How curl works, in microscopic detail


This was an interview question for Infrastructure Engineer at GitHub. Even though I didn't get the position, I held onto this as it's one of my best technical pieces—a lot of deep details about Unix systems and networking, presented with a conversational tone. This is a piece for an advanced audience with a background in Unix systems.


A user on an ubuntu machine runs curl Describe the lifecycle of the curl process and explain what happens in the kernel, over the network, and on's servers before the command completes.


First, the user's shell reads the line of input from its standard input, parses it, and uses its PATH environment information to locate the curl command at /usr/bin/curl. The shell then invokes the fork() system call. The newly-forked child process sets up its environment & closes file descriptors that should not be passed to curl, and then calls some variant of the exec syscall, passing "/usr/bin/curl" as the path to the executable and a pointer to an array of strings that contains only

The kernel locates the curl executable through the VFS layer, possibly reading from an in-memory buffer or calling into a lower-level disk driver to retrieve the blocks from disk. The kernel creates a new entry in the process table, then reads the executable & arranges it in memory according to its object code format, which on Linux is ELF. Assuming no errors, the new process is scheduled to run at the default priority level.

When the curl process next receives a timeslice from the kernel, the glibc bootstrap code runs and further initializes the process in memory, loading & mapping dynamic libraries and updating the in-memory symbol table. glibc also reads in system locale information. After initialization, glibc calls curl's main() routine.

At last, the program the user wanted is running!

curl parses the URL provided by the shell as the argv parameter to exec. It may use getservbyname standard library function to look up the port for http, which is 80. It will use gethostbyname to resolve the name "" to an IP address, carefully packing both the IP address and port into a sockaddr structure.

curl will then invoke the socket syscall to create a network socket in the PF_INET family, SOCK_STREAM because HTTP is a TCP service. If the syscall returns successfully, socket returns a socket descriptor to curl, which then passes that descriptor to the connect system call, along with the previously packed sockaddr structure to establish a connection to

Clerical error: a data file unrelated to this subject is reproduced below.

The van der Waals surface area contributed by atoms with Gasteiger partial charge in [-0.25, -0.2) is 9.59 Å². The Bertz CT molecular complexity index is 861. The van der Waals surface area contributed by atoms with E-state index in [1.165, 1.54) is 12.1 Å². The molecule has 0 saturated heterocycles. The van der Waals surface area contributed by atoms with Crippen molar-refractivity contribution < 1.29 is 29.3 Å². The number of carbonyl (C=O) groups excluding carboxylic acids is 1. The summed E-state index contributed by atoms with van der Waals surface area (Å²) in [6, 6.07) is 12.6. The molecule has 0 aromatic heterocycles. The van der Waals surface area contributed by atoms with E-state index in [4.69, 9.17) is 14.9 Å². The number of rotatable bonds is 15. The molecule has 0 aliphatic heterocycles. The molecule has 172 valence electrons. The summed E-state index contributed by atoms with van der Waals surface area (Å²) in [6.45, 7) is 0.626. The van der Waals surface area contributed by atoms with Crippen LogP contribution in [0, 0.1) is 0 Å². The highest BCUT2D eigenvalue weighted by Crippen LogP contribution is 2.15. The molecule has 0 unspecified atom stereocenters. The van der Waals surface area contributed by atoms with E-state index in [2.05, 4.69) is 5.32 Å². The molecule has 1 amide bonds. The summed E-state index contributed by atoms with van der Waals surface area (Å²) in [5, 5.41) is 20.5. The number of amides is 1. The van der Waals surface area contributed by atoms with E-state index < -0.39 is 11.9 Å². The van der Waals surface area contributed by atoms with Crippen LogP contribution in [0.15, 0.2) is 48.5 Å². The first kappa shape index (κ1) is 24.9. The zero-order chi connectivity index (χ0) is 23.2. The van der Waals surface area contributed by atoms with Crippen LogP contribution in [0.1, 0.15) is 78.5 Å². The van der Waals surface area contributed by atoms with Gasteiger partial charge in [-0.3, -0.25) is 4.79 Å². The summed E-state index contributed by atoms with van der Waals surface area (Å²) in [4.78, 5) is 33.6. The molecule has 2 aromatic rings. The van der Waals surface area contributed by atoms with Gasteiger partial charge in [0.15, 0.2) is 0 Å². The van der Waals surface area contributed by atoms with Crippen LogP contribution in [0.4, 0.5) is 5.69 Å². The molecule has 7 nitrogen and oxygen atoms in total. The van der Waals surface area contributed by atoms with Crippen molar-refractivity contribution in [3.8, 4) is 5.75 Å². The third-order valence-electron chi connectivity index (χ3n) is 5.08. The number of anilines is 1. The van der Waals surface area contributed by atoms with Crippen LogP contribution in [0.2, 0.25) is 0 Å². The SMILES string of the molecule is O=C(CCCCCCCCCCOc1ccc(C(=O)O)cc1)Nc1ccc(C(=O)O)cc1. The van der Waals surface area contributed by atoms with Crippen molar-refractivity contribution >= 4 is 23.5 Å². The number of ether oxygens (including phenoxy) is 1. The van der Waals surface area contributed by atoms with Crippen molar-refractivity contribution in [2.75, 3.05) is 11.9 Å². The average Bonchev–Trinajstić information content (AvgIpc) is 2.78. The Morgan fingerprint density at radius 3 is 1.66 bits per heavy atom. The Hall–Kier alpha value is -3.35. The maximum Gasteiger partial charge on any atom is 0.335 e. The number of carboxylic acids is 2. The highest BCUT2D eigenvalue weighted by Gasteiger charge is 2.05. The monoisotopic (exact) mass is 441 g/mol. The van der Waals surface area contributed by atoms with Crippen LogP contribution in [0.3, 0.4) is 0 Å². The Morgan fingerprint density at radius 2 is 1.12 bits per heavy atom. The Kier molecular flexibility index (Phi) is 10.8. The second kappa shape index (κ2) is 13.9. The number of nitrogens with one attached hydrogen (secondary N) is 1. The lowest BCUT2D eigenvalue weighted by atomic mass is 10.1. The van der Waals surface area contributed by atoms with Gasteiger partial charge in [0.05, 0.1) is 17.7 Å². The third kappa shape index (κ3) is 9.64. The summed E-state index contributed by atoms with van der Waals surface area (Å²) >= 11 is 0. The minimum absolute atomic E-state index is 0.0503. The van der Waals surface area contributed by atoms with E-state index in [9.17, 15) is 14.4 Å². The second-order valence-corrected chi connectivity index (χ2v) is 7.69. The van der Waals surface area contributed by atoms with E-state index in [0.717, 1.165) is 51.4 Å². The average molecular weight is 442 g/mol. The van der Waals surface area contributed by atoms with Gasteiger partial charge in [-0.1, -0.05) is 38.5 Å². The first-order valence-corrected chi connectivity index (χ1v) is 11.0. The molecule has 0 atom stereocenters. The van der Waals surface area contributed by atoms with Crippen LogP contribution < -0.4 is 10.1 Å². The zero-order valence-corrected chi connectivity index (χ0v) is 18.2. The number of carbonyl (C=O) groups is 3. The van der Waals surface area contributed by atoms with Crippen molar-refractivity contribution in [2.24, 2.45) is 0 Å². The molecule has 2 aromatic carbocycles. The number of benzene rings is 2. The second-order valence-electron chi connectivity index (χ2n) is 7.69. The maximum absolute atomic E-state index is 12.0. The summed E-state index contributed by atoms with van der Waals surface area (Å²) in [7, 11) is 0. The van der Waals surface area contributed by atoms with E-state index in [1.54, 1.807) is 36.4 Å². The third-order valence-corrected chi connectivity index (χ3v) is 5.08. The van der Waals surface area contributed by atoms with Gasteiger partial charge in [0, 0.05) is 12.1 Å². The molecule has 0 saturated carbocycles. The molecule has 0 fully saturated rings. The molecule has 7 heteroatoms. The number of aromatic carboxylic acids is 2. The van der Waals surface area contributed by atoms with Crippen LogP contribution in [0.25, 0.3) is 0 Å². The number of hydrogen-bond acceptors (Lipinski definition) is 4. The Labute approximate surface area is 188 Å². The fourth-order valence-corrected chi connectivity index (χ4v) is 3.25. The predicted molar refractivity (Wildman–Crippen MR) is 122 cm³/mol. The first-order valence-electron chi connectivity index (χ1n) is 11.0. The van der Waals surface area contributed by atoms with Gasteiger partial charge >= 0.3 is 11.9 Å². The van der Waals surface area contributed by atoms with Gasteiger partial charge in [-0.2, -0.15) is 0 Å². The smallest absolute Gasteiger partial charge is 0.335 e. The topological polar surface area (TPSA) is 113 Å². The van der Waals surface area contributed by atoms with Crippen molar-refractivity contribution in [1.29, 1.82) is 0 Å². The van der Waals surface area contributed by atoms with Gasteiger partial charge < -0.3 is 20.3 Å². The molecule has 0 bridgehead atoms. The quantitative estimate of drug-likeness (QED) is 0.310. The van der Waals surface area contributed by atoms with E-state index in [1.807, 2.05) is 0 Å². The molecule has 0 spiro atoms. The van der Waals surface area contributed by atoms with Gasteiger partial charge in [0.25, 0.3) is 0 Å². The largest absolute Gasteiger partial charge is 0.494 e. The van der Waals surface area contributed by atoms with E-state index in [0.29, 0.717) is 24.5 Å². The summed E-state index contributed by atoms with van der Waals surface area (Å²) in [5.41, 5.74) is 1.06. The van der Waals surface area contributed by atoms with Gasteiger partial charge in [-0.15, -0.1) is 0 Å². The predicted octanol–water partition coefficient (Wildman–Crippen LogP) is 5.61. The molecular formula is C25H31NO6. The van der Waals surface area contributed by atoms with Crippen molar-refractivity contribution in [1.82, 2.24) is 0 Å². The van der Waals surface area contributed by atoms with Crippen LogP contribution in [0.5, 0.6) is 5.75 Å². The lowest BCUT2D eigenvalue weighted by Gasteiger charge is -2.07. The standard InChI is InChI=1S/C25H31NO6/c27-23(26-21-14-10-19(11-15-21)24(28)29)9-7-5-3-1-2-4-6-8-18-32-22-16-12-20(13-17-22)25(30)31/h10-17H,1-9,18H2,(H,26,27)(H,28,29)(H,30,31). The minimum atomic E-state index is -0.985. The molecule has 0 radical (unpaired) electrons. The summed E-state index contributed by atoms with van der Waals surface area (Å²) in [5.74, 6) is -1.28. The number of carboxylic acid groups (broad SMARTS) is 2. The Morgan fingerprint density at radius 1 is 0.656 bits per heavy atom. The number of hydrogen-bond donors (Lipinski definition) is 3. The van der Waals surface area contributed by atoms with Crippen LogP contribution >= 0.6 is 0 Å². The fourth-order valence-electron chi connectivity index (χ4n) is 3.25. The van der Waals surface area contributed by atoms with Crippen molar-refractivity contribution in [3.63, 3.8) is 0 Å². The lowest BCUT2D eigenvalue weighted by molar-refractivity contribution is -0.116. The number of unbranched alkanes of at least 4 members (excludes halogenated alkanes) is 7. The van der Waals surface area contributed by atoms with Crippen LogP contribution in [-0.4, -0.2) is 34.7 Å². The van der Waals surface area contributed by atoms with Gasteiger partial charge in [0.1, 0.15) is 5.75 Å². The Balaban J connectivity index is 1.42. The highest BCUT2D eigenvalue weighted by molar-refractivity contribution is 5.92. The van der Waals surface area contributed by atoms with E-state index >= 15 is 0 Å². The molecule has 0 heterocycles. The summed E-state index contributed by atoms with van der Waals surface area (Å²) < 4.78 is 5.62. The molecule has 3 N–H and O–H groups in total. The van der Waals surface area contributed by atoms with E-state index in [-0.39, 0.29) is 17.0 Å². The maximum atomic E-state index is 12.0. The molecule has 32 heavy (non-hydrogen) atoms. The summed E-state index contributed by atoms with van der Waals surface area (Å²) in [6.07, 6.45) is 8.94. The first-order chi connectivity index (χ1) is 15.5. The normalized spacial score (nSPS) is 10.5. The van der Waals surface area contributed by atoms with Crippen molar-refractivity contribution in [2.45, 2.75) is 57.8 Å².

The kernel now hands things to the network subsystem, which looks up the route to GitHub's IP and chooses the best interface on the user's machine to contact GitHub. After some housekeeping, the system eventually ends up writing a complete TCP/IP packet to the network: SYN from <user's IP>:<randomized source port>, destined for <github's IP>:80. The lower layer network protocol, such as Ethernet or 802.11 handles delivery of this packet to the user's "next hop," likely a small WiFi router or similar. This router uses its own routing information to retransmit the packet upstream, and so on, until the packet is eventually transmitted to GitHub's server by the destination router, likely a high-end gigabit Ethernet router in a colocation facility.

The kernel on GitHub's server recognizes that it has a process that has called bind() on port 80, and so completes the TCP handshake by replying with another TCP packet: SYN+ACK, destination <user's IP>:<user's source port>, source <server's IP>:<randomized source port>, with a randomly-chosen TCP sequence number. Reverse the sequence described above to get the packet back to the user, but hold on to your hats, we're going to reverse it again!

The user's kernel replies ACK back to the server: handshake completed, let's exchange some packets! In user-space on GitHub's server, an accept() system call returns the newly established connection, which is either put into an IO event pool to be polled or handed to a forked-off child process, depending on the concurrency model of the receiving process.

Back to the user's PC for the exciting conclusion!

Checking for errors, curl uses the write system call to send something like GET / HTTP/1.1\r\nHost:\r\nAccept: *\r\n\r\n to the socket. This gets translated into a packet, or sequence of packets by the kernel, does the "traverse the Internet" jig, and eventually gets received by GitHub's server's kernel, after being reassembled if needed. Assuming no connection errors or timeouts, the web server process recognizes the double \r\n sequence as the end of the HTTP request and sends its response: HTTP/1.1 301 Moved Permanently\r\nLocation:\r\n… and closes the connection.

The curl process on the user's computer uses the read system call to get the response body and then, since no options were passed to cause curl to output the headers (such as -i include headers or -v verbose), the process cleans itself up and gracefully exits with exit code 0.

What happens when the user retries with the https URL? Will we ever see an SSL handshake? What about firewalls!? Find out next time on Adventures in Computerland!